Dr. Evangeline Ward was born in 1920. Her list of achievements includes her work as an early education professor at Temple University, as well as being a prolific author. The code of ethics she created for early childhood professionals provided a foundation of professionalism for educators that continues to guide and motivate child care advocates today.
Much of her work focused on why it’s important to treat children as individuals, and how important it is for an educator to work with families throughout the development of the child.
This ideology, still practiced today, has allowed for a “grander shift from child care to family care in today’s modern world,” according to the Child Development Council.
“Parents are a child’s first and most continuous teachers … We who move in intermittently to foster the plan for growth have a responsibility with parents, to do so jointly,” Dr. Ward said in a speech several decades ago.
Before that speech, she helped found the Black Caucus of the National Association for the Education of Young Children (NAEYC) in 1969 at a NAEYC conference in Salt Lake City, Utah.
“Upon arrival, blacks and other people of color were openly discouraged from attending not only the conference, but also the opening session held at the Mormon Tabernacle,” according to a history of the caucus.
Dr. Ward helped organize a meeting to discuss the situation and how Black people could become more active and prominent within the organization, as well as influence decisions and make policy through the conference and NAEYC’s affiliate network.
As a result, the conference format was reorganized into committee meetings designed “to discuss the treatment of citizens of color in this country who were working in the early childhood education field.”
NAEYC also decided that it would never again hold its conference in a city where people of color experienced such blatant discrimination, the caucus history states. Dr. Ward went on to serve as NAEYC’s president.
That was just one example of how Dr. Ward fought hard in her life.
“Progress is the result of opposing forces, things pushing against each other. And in other words, it is called work,” she was quoted as saying in a Council for Professional Regulation paper titled “The African American Pioneers: Legacy Influences on Early Childhood Teacher Preparation.”
Dr. Ward was a member of that council’s Black Advisory Task Force.
In 1977, she took on the challenge of developing a code of ethics for early educators. She also was the first executive director of the Child Development Associate national credentialing program.
She joint-authored “Ethical Behavior in Early Childhood Education.” This code of ethics consists of principles related to three primary commitments, according to an online description: to each child as an individual, to each family as a unique constellation of people and to oneself and the profession. Codes of ethics for administrators and directors, as well as policy and decision makers, also are included.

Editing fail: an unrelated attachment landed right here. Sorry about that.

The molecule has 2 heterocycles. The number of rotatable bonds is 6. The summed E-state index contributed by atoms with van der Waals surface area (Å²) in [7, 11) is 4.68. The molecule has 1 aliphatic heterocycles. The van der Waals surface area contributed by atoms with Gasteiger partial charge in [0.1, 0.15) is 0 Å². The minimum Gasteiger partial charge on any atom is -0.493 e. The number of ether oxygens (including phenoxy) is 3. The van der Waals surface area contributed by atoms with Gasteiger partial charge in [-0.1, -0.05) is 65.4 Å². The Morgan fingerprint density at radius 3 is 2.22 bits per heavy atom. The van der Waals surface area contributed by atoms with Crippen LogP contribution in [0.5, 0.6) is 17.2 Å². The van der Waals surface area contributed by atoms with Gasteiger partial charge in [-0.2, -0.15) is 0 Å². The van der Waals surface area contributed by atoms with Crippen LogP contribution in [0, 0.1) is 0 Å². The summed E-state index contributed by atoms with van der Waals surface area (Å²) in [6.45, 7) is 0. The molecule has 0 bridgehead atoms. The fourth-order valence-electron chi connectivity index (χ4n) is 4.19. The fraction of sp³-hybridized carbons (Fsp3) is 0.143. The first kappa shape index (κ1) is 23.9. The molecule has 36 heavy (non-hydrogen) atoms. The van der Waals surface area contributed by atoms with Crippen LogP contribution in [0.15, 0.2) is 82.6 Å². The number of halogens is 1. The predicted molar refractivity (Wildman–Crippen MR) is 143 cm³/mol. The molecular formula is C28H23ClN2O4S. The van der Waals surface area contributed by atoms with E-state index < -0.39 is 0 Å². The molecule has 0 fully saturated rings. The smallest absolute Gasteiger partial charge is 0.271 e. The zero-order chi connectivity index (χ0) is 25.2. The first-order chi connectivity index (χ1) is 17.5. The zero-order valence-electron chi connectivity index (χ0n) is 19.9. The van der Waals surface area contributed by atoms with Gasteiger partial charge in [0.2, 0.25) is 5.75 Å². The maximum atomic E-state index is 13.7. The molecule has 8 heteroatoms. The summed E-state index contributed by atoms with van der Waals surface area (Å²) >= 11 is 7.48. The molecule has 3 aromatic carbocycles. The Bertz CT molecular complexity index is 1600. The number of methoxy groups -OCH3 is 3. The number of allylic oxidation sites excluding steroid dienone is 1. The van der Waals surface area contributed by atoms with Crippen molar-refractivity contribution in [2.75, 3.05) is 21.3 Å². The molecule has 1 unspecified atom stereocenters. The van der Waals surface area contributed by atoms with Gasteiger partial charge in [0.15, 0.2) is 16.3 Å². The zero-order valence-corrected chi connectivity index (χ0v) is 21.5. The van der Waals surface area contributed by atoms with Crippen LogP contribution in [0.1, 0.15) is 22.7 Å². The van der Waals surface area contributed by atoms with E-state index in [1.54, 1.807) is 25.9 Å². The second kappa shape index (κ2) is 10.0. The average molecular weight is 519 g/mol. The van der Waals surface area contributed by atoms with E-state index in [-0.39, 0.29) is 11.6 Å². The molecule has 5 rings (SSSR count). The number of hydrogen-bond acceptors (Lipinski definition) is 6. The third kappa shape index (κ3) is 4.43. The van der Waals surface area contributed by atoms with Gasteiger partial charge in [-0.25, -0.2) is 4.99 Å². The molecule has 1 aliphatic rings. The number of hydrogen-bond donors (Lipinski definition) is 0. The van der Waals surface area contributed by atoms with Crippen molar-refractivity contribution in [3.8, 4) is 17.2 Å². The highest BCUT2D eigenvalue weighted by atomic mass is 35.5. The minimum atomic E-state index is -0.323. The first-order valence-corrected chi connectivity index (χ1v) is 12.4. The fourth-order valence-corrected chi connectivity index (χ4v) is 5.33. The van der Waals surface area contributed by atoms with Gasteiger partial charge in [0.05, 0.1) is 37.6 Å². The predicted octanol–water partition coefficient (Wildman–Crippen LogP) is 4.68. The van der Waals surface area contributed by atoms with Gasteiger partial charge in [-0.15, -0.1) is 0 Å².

Dr. Ward died of a cerebral hemorrhage in 1985 while visiting Australia, where she presented two papers and participated in workshops and seminars at the Australian Early Childhood Association Triennial Conference in Brisbane.
We celebrate her many achievements and are grateful for her work in early childhood education.
Continue Learning About Black History!
We hope that sharing the accomplishments of Dr. Ward and other incredible Black leaders in early education will inspire you to include Black history in your classrooms year-round. Please check out our blog posts on Dr. Edmund Gordon, who was critical in founding the Head Start program, and on Fannie C. Williams, who opened the first nursery school and Kindergarten for Black children in New Orleans in the 1930s.
Books are a great way to teach the kids in your care about Black history.
Here are five picture books recommended by the City’s First Readers group, an initiative of the New York City Council, to keep learning about Black history, after Black History Month ends:
1.“The ABCs of Black History” by Rio Cortez: Kids will appreciate the bright colors and rhyming verses. Educators and parents will love its references to moments, people and places that are important to Black history.
2. “We Shall Overcome” by Debbie Levy: This is a story about the song “We Shall Overcome,” which became an anthem for enslaved people and eventually also a theme song during the civil rights movement. Children learn the lyrics, along with the song’s history and what it represents: hope, strength and resilience.
3. “Little Leaders: Bold Women in Black History” by Vashti Harrison: In this book, we meet several Black women who dared to go after what they wanted and demand what they deserved, at times in history when it was dangerous to do so. While you’ll recognize some of the names of these women, such as Harriet Tubman and Rosa Parks. You’ll also meet other incredible Black women, like Alice Ball. She was a chemist who created the most effective treatment for leprosy during the early 20th century.
4. “The Youngest Marcher: The Story of Audrey Faye Hendricks” by Cynthia Levinson: You are never too young to make a difference — that much was clear to Audrey Faye Hendricks, the youngest known child to be arrested for a civil rights protest in Birmingham, Alabama, in 1963. Audrey knew segregation was wrong. This is the story of her bravery and her willingness to walk into the unknown to stand up for what she knew was right.
5. “Shirley Chisholm Is A Verb” by Veronica Chambers: This book delves into more recent Black history. Readers get to learn about Shirley Chisholm, who famously said, “If they don’t give you a seat at the table, bring a folding chair.” She was the first Black woman elected to Congress and the first Black woman to run for president of the United States. While this book is a story about Chisholm, it’s also a call to discover YOUR verb: how will you take action to make a change?